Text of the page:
Quick Facts About Mono
What is Mono?
Mono, short for mononucleosis, is a viral infection that commonly affects children and young adults.
What Causes it?
The Epstein-Barr virus (EBV) and the cytomegalovirus are often responsible for causing most cases of mono.
How Is it spread?
The virus is spread through the exchange of saliva. Because of the way mono is transferred it's often called the "Kissing Disease".
Ways I Can Get mono?
You can get mono by touching an infected utensil, by sharing drinks and foods with other, or just by shaking hands with someone who has mono.
How Long Is it Contagious For?
Mono can be contagious for up to 2 months. So, it's best to avoid sharing foods and drinks with an infected person.
What Are the Symptoms of Mono?
The main symptom of mono is fatigue. The appearance of other symptoms such as sore throat, fever, spleen complications, depend on your age and how severe your infection is. On average, it takes 4 to 8 weeks for the symptoms of mono to appear.
How Do I Treat it?
Unfortunately, there's no treatment or mono. But, getting a lot of bed rest and fluids, vitamins and herbal supplements while you have mono will help you recover.
How Long Does Mono Last?
The symptoms of mono lasts about between 2 to 4 weeks, but getting your energy level back to normal can take up to months.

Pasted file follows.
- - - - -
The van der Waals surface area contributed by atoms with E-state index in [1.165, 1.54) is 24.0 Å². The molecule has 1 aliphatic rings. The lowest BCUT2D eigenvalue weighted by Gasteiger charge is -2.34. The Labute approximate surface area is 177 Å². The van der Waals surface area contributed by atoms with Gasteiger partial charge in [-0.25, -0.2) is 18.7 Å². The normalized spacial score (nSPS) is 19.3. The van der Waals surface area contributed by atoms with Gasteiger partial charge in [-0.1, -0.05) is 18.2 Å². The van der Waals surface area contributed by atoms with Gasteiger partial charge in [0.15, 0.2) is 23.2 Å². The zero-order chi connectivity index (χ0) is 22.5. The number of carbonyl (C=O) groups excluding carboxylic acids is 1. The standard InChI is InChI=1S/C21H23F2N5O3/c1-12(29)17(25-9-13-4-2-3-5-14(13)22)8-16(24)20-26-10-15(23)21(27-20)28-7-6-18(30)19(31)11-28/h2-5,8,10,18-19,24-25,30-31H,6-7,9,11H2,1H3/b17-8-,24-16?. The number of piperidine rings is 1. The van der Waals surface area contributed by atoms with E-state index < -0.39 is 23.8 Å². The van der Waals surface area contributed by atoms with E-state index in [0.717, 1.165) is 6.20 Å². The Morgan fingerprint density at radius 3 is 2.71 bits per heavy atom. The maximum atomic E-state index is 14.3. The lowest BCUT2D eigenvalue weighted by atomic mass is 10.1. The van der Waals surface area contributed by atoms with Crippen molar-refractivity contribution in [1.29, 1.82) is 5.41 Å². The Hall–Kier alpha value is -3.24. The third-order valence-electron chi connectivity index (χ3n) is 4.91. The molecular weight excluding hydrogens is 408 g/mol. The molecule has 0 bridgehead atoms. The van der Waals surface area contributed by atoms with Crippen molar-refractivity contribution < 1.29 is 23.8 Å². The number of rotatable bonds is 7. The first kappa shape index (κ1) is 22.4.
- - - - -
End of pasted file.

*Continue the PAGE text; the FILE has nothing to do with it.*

How Do I Know If I Have Mono?
In children under 12, it's usually hard to diagnose mono, because mono symptoms are similar to flu-like symptoms. To confirm a diagnosis of mono you need to visit your doctor who will either perform a monospot test or another test to detect the virus.
Is Mono A Serious Condition?
No, mono is generally not a big health threat. However, complications some complications can form with mono that would need immediate medical attention to resolve.
Can I Get Mono More than Once?
Generally, people only get mono once. However, it's possible, yet rare, for some one to experience mono more than once.
What Are the Risk Factors of Mono?
People between the ages of 15 and 25 are at the highest risk of mono. As well as, those who: live in dorms or poorly ventilated area, kiss others often, share foods and drinks, and come in contact with an infected person, are also at a higher risk of developing mono.
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